The key to a successful IEP meeting is being ready. Usually, IEPs fall apart for three main reasons:
Emotion before reason
Parents of children with special needs are usually aching for their child. So, by the time they get to the IEP meeting, they are already emotionally vulnerable. Try not to let your exhaustion, fears or sadness control your reason, open-mindedness, and creative problem-solving capabilities.
Ignorance of options
Some IEP teams need to make a decision on the spot. Therefore, do your best to know what the possible resolutions may include, in advance. Ask around, gather information, and request necessary documents ahead of time.
Lack of preparation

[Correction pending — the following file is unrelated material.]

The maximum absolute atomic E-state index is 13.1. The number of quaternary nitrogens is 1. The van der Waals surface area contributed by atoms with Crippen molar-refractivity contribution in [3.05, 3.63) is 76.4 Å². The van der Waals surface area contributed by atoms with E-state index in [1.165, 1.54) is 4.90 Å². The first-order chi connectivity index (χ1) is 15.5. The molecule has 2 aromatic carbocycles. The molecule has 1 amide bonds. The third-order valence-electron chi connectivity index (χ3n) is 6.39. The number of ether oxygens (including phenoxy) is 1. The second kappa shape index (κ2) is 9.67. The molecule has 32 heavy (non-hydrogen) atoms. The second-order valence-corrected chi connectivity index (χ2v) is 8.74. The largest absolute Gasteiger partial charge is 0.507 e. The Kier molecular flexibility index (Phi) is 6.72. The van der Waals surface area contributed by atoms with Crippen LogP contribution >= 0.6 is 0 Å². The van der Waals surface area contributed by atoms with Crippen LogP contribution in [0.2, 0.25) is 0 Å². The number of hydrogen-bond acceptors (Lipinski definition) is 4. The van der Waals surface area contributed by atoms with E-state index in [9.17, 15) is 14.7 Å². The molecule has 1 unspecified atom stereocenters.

If you have a realistic vision about what lies ahead for your child, you will know what questions you need to ask well before the next major decision becomes necessary. Thus, you will want to ask for data collection and responses to your questions or concerns systematically, over the months prior to your meeting, so that you know what to ask for and what to expect when the time comes.
Avoid falling into the IEP failure trap by being calm, being informed and being prepared. Maintain your composure, and, armed with data, bring reasonable expectations to the table.